Public Information Statement
Issued by NWS Binghamton, NY

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Public Information Statement
National Weather Service Binghamton NY
800 AM EDT Mon Apr 23 2018

This is the first statement out of five information statements
which will run each day this week for Pennsylvanias`s Severe
Weather Awareness Week.

Today we discuss the difference between a tornado watch, a
tornado warning, and provide tips on what to do when a watch or
warning is issued.

...What is a tornado?...
A tornado is a violently rotating column of air from the base of
a thunderstorms that is in contact with the ground. Wind speeds
inside a tornado range from under 100 miles an hour and can exceed
200 miles an hour. Tornadoes come in all shapes and sizes and
can travel as fast as 70 mph, and can destroy virtually everything
in their path.

While the vast majority of tornadoes that occur in the state of
Pennsylvania are not as strong as their counterparts in the Midwest,
strong and damaging tornadoes can and do occur here and in the
northeast portion of the United States. In fact, Pennsylvania
ranks in the top 25 for tornado occurrence in the United
States, averaging twenty tornadoes per year. Between May
31st and June 2nd of 1998, Pennsylvania was hit by 40 tornadoes,
some of which had wind speeds over 150 mph.

...What does a tornado watch mean?...
A tornado watch is issued when atmospheric conditions are
favorable, over a large area, for tornadoes and severe thunderstorms
to develop. A tornado watch is issued to alert you and your family
that if a severe thunderstorm develops, a tornado is possible. It
does not mean a tornado will occur with each thunderstorm, it just
means it is possible.

...What you should do when a tornado watch is issued?...
Go about your normal activities, but watch the sky around you
for developing storms. Periodically check your NOAA weather radio,
cell phone for radar updates, TV, radio, or cell phone apps for
updates to keep you weather aware. Always know which county you
live in, and which ones borders your community. If you are on
vacation, or driving through an unfamiliar area, keep a map on hand
and know your location at all times in case danger arises. Newer
cell phones are equipped with Wireless Emergency Alerts (WEA). WEA
are emergency messages sent by authorized government alerting
authorities through your mobile carrier. Government partners
include: FEMA, FCC, Department of Homeland Security and the NWS.
WEA will allow you to receive extreme weather warnings, local
evacuations, AMBER alerts and Presidential alerts during a national
emergency. Always have a plan on how to get to a safe place quickly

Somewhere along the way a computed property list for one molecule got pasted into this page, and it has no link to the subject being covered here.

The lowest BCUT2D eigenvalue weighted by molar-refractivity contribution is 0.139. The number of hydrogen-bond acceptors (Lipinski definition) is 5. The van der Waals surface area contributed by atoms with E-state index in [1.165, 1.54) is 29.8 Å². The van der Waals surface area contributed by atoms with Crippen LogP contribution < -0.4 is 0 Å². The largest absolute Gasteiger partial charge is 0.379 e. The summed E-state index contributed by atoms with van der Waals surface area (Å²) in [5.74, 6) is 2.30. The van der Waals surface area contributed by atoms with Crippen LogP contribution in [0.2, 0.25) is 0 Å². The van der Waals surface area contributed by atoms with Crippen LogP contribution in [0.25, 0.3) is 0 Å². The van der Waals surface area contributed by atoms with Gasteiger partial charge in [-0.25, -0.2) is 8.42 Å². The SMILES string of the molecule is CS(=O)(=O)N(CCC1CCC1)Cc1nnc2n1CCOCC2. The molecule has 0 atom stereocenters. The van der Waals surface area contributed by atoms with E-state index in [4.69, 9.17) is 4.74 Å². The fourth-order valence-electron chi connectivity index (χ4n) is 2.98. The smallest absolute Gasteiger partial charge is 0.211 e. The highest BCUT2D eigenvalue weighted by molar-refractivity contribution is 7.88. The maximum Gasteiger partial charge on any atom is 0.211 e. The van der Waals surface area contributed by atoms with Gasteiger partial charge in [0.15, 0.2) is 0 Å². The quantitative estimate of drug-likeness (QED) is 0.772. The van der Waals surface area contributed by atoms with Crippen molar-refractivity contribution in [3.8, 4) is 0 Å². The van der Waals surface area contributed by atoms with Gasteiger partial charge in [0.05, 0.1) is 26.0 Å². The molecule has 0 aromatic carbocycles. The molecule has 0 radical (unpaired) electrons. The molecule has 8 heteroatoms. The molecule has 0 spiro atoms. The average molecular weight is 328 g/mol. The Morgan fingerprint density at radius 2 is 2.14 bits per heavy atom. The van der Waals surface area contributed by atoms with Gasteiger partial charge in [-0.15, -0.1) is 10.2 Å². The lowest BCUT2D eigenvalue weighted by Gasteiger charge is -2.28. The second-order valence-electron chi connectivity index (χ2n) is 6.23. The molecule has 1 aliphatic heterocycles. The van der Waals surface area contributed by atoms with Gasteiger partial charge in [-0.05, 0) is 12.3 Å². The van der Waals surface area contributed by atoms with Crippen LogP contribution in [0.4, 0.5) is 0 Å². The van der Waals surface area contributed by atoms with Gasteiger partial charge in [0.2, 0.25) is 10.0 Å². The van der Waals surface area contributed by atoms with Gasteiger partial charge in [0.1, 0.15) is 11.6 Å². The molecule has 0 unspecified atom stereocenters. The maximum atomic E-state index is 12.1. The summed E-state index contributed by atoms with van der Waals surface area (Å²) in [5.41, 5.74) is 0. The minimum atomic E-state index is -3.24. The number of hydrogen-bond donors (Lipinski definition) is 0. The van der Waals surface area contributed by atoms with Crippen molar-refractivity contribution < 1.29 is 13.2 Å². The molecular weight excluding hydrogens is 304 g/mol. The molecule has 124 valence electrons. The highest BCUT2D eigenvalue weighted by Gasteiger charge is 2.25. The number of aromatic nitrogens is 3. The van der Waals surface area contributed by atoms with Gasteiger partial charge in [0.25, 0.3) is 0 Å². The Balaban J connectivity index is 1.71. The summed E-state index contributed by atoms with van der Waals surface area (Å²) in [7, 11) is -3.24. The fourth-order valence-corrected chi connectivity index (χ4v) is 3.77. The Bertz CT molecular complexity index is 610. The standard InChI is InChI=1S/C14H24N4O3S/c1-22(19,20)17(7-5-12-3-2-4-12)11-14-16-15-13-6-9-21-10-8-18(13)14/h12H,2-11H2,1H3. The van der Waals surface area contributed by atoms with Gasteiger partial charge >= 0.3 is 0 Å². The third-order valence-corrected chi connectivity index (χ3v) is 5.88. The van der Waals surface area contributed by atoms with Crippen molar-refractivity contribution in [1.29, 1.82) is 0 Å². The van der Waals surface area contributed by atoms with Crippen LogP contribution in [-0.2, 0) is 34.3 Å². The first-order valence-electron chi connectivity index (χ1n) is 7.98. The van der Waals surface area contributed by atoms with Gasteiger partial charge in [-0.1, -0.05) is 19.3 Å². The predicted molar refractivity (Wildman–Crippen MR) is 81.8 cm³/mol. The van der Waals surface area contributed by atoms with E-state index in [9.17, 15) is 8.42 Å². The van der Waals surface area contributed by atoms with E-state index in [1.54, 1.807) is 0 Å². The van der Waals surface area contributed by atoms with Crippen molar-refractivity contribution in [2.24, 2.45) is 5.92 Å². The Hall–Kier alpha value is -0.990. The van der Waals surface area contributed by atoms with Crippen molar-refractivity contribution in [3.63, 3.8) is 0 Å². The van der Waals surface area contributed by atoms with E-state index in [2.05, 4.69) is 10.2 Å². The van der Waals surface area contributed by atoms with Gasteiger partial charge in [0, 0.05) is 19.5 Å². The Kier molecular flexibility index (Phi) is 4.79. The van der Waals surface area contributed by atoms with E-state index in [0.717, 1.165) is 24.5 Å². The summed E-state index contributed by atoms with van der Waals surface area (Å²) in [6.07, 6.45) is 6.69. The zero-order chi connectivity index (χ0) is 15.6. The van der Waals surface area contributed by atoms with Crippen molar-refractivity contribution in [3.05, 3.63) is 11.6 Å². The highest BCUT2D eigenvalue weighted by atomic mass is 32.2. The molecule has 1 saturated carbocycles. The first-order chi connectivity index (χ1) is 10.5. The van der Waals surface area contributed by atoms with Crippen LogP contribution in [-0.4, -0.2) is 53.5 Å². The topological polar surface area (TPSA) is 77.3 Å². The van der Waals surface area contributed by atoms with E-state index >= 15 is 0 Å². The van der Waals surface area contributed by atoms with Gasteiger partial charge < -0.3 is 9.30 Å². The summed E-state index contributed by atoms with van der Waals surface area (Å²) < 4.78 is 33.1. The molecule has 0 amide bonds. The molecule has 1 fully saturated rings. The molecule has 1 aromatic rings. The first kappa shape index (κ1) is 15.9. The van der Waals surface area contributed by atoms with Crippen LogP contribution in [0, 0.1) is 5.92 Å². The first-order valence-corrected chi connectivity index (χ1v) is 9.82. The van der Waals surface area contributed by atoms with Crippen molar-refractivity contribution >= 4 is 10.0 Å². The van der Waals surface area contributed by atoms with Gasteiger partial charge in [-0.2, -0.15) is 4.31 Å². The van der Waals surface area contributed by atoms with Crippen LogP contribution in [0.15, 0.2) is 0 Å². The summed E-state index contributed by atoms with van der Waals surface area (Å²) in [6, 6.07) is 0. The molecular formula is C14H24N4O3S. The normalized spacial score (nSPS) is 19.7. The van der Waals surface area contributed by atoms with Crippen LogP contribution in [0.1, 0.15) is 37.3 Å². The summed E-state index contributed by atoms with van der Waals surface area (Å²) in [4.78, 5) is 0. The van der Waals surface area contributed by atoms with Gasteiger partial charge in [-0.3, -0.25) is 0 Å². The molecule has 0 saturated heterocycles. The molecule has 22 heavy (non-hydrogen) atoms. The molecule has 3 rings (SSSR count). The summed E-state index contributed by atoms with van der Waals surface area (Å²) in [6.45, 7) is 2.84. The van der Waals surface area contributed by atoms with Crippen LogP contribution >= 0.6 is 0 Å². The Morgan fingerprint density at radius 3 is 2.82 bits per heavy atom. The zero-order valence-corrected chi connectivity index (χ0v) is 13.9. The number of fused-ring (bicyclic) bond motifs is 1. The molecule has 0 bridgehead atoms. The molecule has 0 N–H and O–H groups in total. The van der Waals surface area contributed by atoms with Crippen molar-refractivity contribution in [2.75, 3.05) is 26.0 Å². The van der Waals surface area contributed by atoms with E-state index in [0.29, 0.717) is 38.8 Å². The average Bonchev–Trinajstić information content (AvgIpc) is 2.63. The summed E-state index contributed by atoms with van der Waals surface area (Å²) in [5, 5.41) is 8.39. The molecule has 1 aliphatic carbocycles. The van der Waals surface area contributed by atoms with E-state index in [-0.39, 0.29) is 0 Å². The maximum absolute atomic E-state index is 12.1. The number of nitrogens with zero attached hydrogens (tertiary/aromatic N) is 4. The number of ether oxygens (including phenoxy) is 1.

if a warning is issued for your area.

...What does a tornado warning mean?...
A tornado warning is issued when Doppler Radar shows a developing
tornado, or a when tornado has been sighted by trained weather
spotters, county emergency officials, law officials or credible
calls from the public. A Tornado warning means a tornado is
going to move through your area soon, so you need to take
immediate action to protect your life. Tornado warnings typically
range in duration from 30 to 60 minutes.

...What you should do when a tornado warning is issued?...
Take immediate action and remain calm. If you are at home or
in a sturdy building, go to the basement or to an interior room
on the lowest floor. Closets, bathrooms, and other interior rooms
offer the best protection. Get under something sturdy or
cover yourself with a mattress.

If you are in a school, hospital, or shopping center go to a
pre-designated shelter area. Stay away from large open areas and
windows. Do not go outside to your car. Your car is a very
dangerous shelter in place to go to in the event of a tornado.
If you are in a high-rise building, go to an interior small room
or hallway on the lowest floor possible. Do not use the elevator,
use the stairs instead.

For the best protection possible, get under something sturdy or
drop to your knees facing an interior wall. Lean forward with your
hands shielding your head.

Get out of mobile homes or vehicles. They are easily tossed about
by strong winds in the tornado. Take shelter in a substantial
structure. If there is no shelter nearby, lie flat in a ditch or low
spot with your hands shielding your head. Never stay inside the
mobile home or vehicle.

Weather topics for the remainder of the week will be as follows:

Tuesday April 24. Severe Thunderstorms.
Wednesday April 25. Flooding.
Thursday April 26. Severe Weather Terms and Definitions.
Friday April 27. Severe Weather Preparedness and Safety.

For more information on weather hazards and Severe Weather
Awareness Week. Please visit:

http://www.weather.gov/bgm
http://www.weather.gov/ctp/SevereWeatherAwarenessWeek

$$
David Nicosia
Warning Coordination Meteorologist
National Weather Service Binghamton, NY



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